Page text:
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Previous Trope Repair Shop thread: Needs Help, started by Hello83433 on Nov 18th 2020 at 1:59:36 PM
Isn't this how chess works? Or poker? Or am I misreading it?
Would someone tell me what trope this would fall under, given how unpredictable most factors are, the OOC-ness involved in some of them, and other stupidity involved in others?
Basically, the author wants you to assume that the antagonists get by (at least for as long as they do, before several of their victims finally kill them) due to sheer genius, but we can tell at this point that they only kept lucking out for a whole month straight before biting the dust.
To be fair, though, they are yakuza, and it's possible that they have others carrying some things offpage; one of the onpage antagonists is even called in only partway through the fic. But even then, there are only so many members of the yakuza, compared to the rest of the Japanese population that they'd eventually have to manage had they survived for even longer, and that says nothing about each individual involved still having to do everything they can to simply save themselves from arrest, which not only detracts from their real goal (i.e. to ship some illegal weapons out somewhere via Jiro's company, the reason Satoshi wanted certain information from Miyuki in the first place (as if it even pertains to her), for which he'd also have to keep her and all her friends divided before hoping to blackmail it from her), but would only get harder and harder the more people they end up having to keep divided and drive to either suicide or hikikomori. (Makes you wonder why they don't just kill them outright, considering the sheer workload involved, the already high risk of life in prison, and the fact that dead people cannot contact authorities while anyone still alive could that either stops caring about everything at stake or has yet to even be accounted for.)
Would this count as a Social Engineering trope?
Is it possible to pull a Batman Gambit on yourself? As in, basing the plan on their own human nature. Furthermore, can it be combined with a Suicide by Cop if it invokes a particularly deadly form of their Berserk Button, to make a Thanatos Gambit?
You can definitely pull a Batman Gambit on yourself if you are able to alter your own memories. The main character of the movie Total Recall (1990) does exactly that.
If you know that you planned yourself to do that then it's simply a plan. If you don't know then it's Memory Gambit.
Would an example of this trope be a case of a Coming-Out Story, only invoked? Here's the plot:
Is not South Park: Scott Tenorman Must Die an example of this, with Cartman's laser-like calculation of the reactions of others essential to his revenge scheme?
Does anyone else think this needs a better name? These days, Batman isn't well-known in popular culture for conducting schemes like the trope describes. And at least in recent works, he doesn't seem like much of a schemer (not more so than any other hero, anyway). In my opinion, the trope should be renamed with a more generic and more descriptive word/phrase in place of "Batman". Something like "Probable Outcome Gambit", but better-sounding.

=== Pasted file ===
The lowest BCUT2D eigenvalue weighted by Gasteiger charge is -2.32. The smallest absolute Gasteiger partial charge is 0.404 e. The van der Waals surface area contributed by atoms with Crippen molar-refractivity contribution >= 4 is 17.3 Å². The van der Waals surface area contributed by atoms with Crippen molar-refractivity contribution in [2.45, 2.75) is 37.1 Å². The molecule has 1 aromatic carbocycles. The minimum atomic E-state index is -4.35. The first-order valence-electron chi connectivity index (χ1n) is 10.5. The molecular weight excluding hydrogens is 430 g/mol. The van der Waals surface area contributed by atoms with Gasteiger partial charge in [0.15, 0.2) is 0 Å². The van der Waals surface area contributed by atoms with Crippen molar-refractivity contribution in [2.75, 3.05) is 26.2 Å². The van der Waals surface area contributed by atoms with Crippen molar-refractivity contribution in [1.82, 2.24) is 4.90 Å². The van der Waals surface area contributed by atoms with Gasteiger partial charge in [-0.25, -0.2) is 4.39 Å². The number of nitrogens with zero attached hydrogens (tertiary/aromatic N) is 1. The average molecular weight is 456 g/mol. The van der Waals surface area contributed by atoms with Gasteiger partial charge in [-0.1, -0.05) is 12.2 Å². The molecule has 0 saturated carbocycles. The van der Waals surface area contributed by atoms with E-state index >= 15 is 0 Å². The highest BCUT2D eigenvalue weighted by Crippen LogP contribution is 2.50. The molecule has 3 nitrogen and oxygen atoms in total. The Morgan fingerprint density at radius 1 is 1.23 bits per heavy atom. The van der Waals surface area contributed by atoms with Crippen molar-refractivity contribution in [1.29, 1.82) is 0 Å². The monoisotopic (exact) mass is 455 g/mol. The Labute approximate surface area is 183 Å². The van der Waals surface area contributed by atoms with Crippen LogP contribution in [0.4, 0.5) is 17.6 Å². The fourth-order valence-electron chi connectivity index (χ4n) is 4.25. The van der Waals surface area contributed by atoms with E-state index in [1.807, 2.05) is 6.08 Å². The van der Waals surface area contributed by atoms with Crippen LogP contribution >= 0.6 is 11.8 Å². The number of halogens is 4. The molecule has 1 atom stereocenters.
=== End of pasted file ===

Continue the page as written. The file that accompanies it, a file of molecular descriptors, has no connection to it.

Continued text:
Thiss ite is for Nerds. It does annoy me that this trait is lacking from the films. I'm hoping he pulls one in TDKR.
Can't pretty much the whole plot of TDKR be considered a huge Batman Gambit? *WARNING: HUGE SPOILERS AHEAD* I mean with Batman it wouldn't be too far fetched to think that he has figured out who Miranda Tate is a loong time ago, and just used her (and Bane) as his "Exit Strategy"? This theory might be a little convoluted, so bear with me for a second: Batman makes sure that the thief hired to steal his prints is Catwoman, because he knows that she wants the software. Since he was the one who HAD the software in the first place, the idea would seem logical. Then, after Blake figures out his Identity, Bats knows he has a worthy successor, he sets up his will (mind that the will was set up with Batman EXPECTING to die soon, since he made sure his debts were covered) and puts his plan into motion. This would also explain why he made the BLATANT mistake of not inquiering more about the child (I mean really, it would take him a couple of hours talking to find out it was a girl)- he already knew about the childs true identity. Add in the reprogrammed autopilot and poof: we get a Batman Gambit par excellence
[[Spoiler: Mater]] performs a rather impressive Batman Gambit [[Spoiler: Despite his reputation for lack of wit]] to get [[Spoiler: Axelrod]] to deactivate the Bomb on his snout.
Curses! it doesn't censor Spoilers in Discussion Pages! Guide Dang It!
In the first 3 paragraphs and the Laconic page only explain that the Manipulative Bastard/ Chessmaster must manipulate for it to be Batman Gambit, making it seem that is the main difference from a Zanatos Gambit.
Cathy from East of Eden is a way earlier example than Batman.
East of Eden apparently came out in the 1950s. Batman debuted in 1939.
Would "Triple Takeover" in the "Transformers Generation 1" cartoons count? After a coup attempt by the Triple Changers Blitzwing and Astrotrain, Optimus Prime calls Megatron and Starscream "Mosquitoes" and said he wanted to speak to the REAL Leaders of the Decepticons (Blitzwing and Astrotrain). This gets Megatron so that he is intent on proving his right to be Decepticon Leader. He ends up taking on the Triple Changers, Devastator and Starscream in a battle royale with Megatron as the winner. Optimus restrains Ironhide from joining in or firing on them...and Ironhide is amazed at what happened. "I guess Prime was right. Megatron took care of the Decepticons for us."
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How well does it match the trope?